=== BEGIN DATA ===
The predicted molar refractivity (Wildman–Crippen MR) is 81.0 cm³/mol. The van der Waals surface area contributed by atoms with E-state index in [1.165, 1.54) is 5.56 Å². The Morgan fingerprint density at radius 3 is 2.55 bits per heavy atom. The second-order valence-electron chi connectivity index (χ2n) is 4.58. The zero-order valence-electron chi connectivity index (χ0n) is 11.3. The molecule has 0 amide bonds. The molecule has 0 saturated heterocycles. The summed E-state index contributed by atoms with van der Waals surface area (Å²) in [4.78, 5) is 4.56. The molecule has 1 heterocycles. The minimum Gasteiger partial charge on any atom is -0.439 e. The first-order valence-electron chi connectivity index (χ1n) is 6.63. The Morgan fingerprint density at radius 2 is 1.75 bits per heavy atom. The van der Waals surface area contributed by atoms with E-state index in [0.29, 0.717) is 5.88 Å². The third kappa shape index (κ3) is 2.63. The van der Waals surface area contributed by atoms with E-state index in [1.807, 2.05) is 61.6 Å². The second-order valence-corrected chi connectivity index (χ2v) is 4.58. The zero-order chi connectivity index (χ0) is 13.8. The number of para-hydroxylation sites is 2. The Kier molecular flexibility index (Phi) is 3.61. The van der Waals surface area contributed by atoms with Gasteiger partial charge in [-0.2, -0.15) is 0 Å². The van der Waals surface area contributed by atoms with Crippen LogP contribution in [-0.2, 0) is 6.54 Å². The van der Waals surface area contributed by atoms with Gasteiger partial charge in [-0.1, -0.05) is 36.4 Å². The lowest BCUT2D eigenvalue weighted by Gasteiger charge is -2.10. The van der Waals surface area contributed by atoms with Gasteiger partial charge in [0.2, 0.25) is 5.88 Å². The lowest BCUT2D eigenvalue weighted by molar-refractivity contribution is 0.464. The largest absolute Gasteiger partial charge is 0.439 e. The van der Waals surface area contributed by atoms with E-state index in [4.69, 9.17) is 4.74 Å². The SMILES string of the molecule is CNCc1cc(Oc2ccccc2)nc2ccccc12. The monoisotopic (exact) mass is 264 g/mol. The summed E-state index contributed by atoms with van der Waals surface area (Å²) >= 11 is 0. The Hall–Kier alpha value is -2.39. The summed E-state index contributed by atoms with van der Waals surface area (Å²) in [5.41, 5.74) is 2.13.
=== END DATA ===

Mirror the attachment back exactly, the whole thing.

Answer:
The predicted molar refractivity (Wildman–Crippen MR) is 81.0 cm³/mol. The van der Waals surface area contributed by atoms with E-state index in [1.165, 1.54) is 5.56 Å². The Morgan fingerprint density at radius 3 is 2.55 bits per heavy atom. The second-order valence-electron chi connectivity index (χ2n) is 4.58. The zero-order valence-electron chi connectivity index (χ0n) is 11.3. The molecule has 0 amide bonds. The molecule has 0 saturated heterocycles. The summed E-state index contributed by atoms with van der Waals surface area (Å²) in [4.78, 5) is 4.56. The molecule has 1 heterocycles. The minimum Gasteiger partial charge on any atom is -0.439 e. The first-order valence-electron chi connectivity index (χ1n) is 6.63. The Morgan fingerprint density at radius 2 is 1.75 bits per heavy atom. The van der Waals surface area contributed by atoms with E-state index in [0.29, 0.717) is 5.88 Å². The third kappa shape index (κ3) is 2.63. The van der Waals surface area contributed by atoms with E-state index in [1.807, 2.05) is 61.6 Å². The second-order valence-corrected chi connectivity index (χ2v) is 4.58. The zero-order chi connectivity index (χ0) is 13.8. The number of para-hydroxylation sites is 2. The Kier molecular flexibility index (Phi) is 3.61. The van der Waals surface area contributed by atoms with Gasteiger partial charge in [-0.2, -0.15) is 0 Å². The van der Waals surface area contributed by atoms with Crippen LogP contribution in [-0.2, 0) is 6.54 Å². The van der Waals surface area contributed by atoms with Gasteiger partial charge in [-0.1, -0.05) is 36.4 Å². The lowest BCUT2D eigenvalue weighted by Gasteiger charge is -2.10. The van der Waals surface area contributed by atoms with Gasteiger partial charge in [0.2, 0.25) is 5.88 Å². The lowest BCUT2D eigenvalue weighted by molar-refractivity contribution is 0.464. The largest absolute Gasteiger partial charge is 0.439 e. The van der Waals surface area contributed by atoms with E-state index in [4.69, 9.17) is 4.74 Å². The SMILES string of the molecule is CNCc1cc(Oc2ccccc2)nc2ccccc12. The monoisotopic (exact) mass is 264 g/mol. The summed E-state index contributed by atoms with van der Waals surface area (Å²) >= 11 is 0. The Hall–Kier alpha value is -2.39. The summed E-state index contributed by atoms with van der Waals surface area (Å²) in [5.41, 5.74) is 2.13.